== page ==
CSAS Faculty Dr. S. Krishna on “The Fate of Dissent in an “Export-quality” Democracy”, re-posted from The Wire… read more
Ranjan Adiga was born and raised in Nepal. He currently teaches English and Creative Writing at Westminster College. His works have appeared in Story Quarterly, South Asian Review, The Chronicle of Higher Education, among others. He obtained his doctorate in English (Creative Writing) from the University of Hawaiʻi at Mānoa in 2013. … read more
Anchita Ghatak has worked with NGOs and various development organisations and projects for more than two decades on issues of poverty and rights. Her passion is women’s rights. With other activists, she was part of founding Maitree, which is a women’s rights network in West Bengal. She is the Secretary of Parichiti — A Society for Empowerment of Women, which works for rights of women domestic workers and girls. Anchita also translates literary works from Bengali to English. A Life Long Ago, which is her translation of Sunanda Sikdar’s Dayamoyeer Katha, was published in 2012 by Penguin and Zubaan.
Vandana Shiva has become an iconic figure in the fight against the corporate takeover of agriculture. Her “Raise Awareness, Inspire Change” tour of Hawaiʻi in January will bring attention to two very important issues – seed sovereignty and food sovereignty (or what she calls food freedom or food democracy)… read more
Monisha Das Gupta is the director of the Center for South Asian Studies, and associate professor of Ethnic Studies and Women’s Studies at the University of Hawai’i at Mānoa. She is the author of Unruly Immigrants: Rights, Activism, and Transnational South Asian Politics (Duke University press, 2006), and has written about the post-9/11 racial landscape, and its impact on South Asians. The essay, “Of Hardship and Hostility” in Wounded City: The Social Impact of 9/11 edited by Nancy Foner (Russell Sage Foundation, 2005) documents the violence directed at South Asian and Middle Eastern yellow cab drivers in New York City.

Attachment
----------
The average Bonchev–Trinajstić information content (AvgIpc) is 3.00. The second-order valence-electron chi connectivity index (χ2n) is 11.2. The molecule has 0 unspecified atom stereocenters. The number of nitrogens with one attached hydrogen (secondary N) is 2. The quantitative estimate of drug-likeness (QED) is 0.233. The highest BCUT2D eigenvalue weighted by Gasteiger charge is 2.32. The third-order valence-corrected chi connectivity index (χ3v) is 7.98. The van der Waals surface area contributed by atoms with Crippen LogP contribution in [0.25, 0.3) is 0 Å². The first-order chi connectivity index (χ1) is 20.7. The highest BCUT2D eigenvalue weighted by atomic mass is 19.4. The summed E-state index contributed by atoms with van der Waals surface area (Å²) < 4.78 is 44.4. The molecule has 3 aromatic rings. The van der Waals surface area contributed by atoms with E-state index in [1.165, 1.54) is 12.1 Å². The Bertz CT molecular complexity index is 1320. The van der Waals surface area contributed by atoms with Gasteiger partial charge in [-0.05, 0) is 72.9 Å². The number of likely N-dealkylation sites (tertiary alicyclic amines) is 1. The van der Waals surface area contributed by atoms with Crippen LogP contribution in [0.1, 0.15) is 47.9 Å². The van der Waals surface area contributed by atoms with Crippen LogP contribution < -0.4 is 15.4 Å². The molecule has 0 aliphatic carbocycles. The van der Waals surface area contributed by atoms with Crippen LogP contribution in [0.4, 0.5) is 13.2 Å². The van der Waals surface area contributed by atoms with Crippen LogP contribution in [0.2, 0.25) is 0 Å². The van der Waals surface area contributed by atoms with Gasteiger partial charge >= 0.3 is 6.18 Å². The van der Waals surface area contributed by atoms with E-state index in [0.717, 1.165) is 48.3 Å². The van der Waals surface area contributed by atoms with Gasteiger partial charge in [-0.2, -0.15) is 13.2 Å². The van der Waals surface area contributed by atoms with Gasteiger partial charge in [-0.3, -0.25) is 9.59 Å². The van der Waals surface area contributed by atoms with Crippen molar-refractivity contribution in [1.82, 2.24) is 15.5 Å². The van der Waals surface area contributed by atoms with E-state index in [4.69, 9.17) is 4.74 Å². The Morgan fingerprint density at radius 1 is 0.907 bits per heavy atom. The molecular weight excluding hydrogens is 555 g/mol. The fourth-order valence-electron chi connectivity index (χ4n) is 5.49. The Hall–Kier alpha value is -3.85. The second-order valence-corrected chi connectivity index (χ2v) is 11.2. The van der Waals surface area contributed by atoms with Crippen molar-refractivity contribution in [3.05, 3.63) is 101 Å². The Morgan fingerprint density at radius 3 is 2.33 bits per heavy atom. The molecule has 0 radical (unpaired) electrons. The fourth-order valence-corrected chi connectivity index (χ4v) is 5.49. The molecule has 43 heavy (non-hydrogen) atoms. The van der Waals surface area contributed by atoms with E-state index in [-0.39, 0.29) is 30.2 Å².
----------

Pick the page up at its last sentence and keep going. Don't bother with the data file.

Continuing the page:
S.P. Udayakumar is a member of the People’s Movement Against Nuclear Energy and the National Alliance of Anti-Nuclear Movements. He is one of the leaders of the non-violent protests against the Koodankulam nuclear power project in Tamil Nadu. He got his doctoral degree from the Political Science Department at the University of Hawaiʻi at Mānoa in 1996. He is the author of Presenting the Past: Anxious History and Ancient Future in Hindutva India (Praeger 2005) and Handcuffed to History: Narratives, Pathologies, and Violence in South Asia (Praeger 2001). See “UH alum S.P. Udayakumar leads anti-nuclear movement in India.”
Waquar Ahmed, Assistant Professor, Department of Geography, University of Hawaii at Manoa. Dr. Ahmed studies the socio-economic and environmental contradictions of capitalism. His current research focuses on global governance institutions, corporate power, foreign direct investments, exploitation of nature in general and conventional energy resources in particular, energy infrastructure, and state-society relations. He also examines the genealogy of global and national economic change, and social and environmental movements in opposition to such change.
Charu Gupta, Associate Professor of History at the University of Delhi. Dr. Gupta is the author of Sexuality, Obscenity, Community: Women, Muslims and the Hindu Public in Colonial India (co-published by Permanent Black, Delhi & Palgrave, New York, 2002) and Contested Coastlines: Fisherfolk, Nations and Borders in South Asia (Routledge, Delhi and London, 2008). In 2006, she was the Rama Watumull Distinguished Indian Scholar at the University of Hawaii at Manoa.
S. Shankar, Professor, Department of English, University of Hawai’i at Manoa. S. Shankar’s book of criticism Flesh and Fish Blood: Postcolonialism, Translation and the Vernacular is forthcoming from University of California Press. He is currently working on his third novel.